PO/Fruhbeck de Burgos, Royal Festival Hall, London

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The Independent Culture

By pairing Khachaturian's Piano Concerto with Orff's Carmina Burana, the Philharmonia Orchestra imposed a questioning of preconceived ideas. Are these not pop classics that reviewers usually pass over in favour of the weightier items on the programme?

With Khachaturian, the popularity was more reflected than actual. His ubiquitous Spartacus music makes us think we know what he's about, while the concerto has become a rarity. It's striking that a pianist of Jean-Yves Thibaudet's refinement and intelligence should not only be playing it from memory but sounding as though he has made it part of himself. It asks for, and received, nimble fingers rather than crashing chords in the fast opening movement, then, in the lyrical centrepiece, the weight of arms and shoulders. Add the distinctive orchestration for woodwind to set alongside the sweeping strings, play it with the Philharmonia's expressive exactness, and the concerto's case was finely made.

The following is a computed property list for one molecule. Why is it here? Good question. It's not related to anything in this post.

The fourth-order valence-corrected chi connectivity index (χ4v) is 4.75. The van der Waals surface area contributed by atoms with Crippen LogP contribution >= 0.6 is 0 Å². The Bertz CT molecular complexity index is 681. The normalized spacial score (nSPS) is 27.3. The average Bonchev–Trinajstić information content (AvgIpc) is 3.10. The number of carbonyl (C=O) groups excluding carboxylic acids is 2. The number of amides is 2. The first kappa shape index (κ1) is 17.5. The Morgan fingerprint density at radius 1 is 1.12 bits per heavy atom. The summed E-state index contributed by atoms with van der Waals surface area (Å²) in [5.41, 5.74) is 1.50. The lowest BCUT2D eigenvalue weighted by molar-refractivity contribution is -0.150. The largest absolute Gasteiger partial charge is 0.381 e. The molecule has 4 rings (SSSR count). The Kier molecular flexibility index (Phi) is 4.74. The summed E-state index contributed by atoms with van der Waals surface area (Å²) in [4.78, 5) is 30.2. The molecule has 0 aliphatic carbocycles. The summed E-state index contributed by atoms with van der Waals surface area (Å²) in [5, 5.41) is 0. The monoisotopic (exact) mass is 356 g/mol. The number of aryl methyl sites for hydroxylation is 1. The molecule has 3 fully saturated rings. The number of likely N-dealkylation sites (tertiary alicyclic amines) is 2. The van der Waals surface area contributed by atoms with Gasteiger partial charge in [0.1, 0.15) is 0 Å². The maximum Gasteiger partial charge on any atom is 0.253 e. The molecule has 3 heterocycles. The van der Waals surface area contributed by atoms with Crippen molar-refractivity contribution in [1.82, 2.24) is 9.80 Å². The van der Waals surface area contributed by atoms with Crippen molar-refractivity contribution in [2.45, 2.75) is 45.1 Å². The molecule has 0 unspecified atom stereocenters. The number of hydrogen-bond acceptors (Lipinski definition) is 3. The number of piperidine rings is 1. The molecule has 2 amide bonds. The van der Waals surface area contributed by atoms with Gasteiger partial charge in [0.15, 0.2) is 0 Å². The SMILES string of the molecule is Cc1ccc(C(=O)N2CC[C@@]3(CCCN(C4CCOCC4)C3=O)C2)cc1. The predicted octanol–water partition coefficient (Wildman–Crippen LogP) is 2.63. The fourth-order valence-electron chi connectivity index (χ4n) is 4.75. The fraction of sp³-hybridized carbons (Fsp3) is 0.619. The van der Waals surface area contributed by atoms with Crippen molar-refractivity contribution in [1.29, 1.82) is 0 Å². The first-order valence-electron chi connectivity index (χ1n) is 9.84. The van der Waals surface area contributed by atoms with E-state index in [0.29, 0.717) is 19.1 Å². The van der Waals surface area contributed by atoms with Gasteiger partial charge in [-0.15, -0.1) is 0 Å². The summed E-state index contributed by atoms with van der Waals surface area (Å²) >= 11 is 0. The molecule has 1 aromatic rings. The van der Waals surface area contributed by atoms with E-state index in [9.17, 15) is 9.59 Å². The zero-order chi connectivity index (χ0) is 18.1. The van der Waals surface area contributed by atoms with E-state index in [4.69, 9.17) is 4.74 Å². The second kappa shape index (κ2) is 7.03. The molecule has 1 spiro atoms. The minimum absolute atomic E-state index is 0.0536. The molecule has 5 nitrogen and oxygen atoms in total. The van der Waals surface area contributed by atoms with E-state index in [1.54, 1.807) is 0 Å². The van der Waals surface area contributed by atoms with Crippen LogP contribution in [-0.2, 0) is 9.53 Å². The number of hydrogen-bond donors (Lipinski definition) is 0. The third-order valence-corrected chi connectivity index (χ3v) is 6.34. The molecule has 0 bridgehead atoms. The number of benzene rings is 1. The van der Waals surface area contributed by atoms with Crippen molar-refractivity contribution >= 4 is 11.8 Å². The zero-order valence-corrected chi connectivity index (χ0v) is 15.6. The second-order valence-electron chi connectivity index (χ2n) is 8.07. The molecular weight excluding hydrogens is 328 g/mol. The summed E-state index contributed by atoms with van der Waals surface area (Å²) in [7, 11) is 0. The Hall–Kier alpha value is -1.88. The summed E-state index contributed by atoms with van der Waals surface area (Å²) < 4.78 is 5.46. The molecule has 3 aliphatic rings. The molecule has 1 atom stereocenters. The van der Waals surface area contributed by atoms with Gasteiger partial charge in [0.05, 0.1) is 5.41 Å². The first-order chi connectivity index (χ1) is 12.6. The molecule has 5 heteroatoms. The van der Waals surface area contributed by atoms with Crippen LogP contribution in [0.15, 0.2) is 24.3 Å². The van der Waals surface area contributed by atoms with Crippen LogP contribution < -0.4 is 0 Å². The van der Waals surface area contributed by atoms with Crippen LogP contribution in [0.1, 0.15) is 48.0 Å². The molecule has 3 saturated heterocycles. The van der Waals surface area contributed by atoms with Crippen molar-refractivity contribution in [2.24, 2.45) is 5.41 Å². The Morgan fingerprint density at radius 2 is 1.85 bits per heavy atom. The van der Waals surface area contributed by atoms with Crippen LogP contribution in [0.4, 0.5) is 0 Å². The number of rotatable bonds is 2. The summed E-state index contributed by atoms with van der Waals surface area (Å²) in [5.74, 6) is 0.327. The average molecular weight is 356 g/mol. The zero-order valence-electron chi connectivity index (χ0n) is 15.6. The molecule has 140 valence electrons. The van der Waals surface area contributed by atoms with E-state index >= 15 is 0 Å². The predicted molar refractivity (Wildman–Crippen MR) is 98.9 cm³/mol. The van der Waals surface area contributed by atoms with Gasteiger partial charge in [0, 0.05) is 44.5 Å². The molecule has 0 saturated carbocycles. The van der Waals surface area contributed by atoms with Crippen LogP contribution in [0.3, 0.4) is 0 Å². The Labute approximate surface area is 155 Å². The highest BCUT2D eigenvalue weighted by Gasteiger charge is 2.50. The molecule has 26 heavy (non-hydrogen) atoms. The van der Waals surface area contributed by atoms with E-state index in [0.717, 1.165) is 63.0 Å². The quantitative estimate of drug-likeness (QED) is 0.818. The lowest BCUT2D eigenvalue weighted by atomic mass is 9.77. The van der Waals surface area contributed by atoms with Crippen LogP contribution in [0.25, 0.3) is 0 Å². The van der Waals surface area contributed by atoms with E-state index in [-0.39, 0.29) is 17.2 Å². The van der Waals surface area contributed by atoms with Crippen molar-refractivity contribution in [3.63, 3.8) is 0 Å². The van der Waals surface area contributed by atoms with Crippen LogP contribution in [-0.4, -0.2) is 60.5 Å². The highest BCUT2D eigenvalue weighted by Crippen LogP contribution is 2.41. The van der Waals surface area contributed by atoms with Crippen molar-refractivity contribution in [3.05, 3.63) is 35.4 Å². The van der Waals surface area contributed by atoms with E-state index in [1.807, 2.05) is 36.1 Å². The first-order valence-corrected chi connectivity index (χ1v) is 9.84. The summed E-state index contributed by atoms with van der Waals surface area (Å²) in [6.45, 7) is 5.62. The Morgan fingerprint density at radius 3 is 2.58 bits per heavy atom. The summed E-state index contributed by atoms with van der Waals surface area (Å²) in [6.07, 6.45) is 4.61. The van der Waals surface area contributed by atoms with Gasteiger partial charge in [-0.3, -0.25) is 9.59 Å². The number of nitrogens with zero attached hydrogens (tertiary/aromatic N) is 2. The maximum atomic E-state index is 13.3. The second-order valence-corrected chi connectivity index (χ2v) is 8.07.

Carmina Burana, on the other hand, is so familiar that it's hard to hear anew. Yet for all its origins in the fascist-populist culture of the 1930s, its matching of music and words – bawdy medieval poems – can catch a more current spirit. In his artfully built-up sequence stressing the fatalism under the pleasure-seeking, Orff seems to anticipate the psychology of today's binge-drinking culture.

Rafael Frühbeck de Burgos and the then New Philharmonia made the work's definitive recording four decades ago, and once again the obvious sounded fresh thanks to artful pacing and timing. On the orchestral front, the refinement continued in the lightly scored interludes and balancing of big numbers, and the current Philharmonia Chorus matched its illustrious predecessor at full blast, energetically supported by choristers from King's and St John's Colleges.

William Dazeley's baritone best caught the despairing tone in the choicest roles. David Kuebler made what he could of a part that goes too high for a tenor, and if Claire Rutter sounded more knowing than ecstatic about her character's loss of innocence, that's a fair enough contemporary take.

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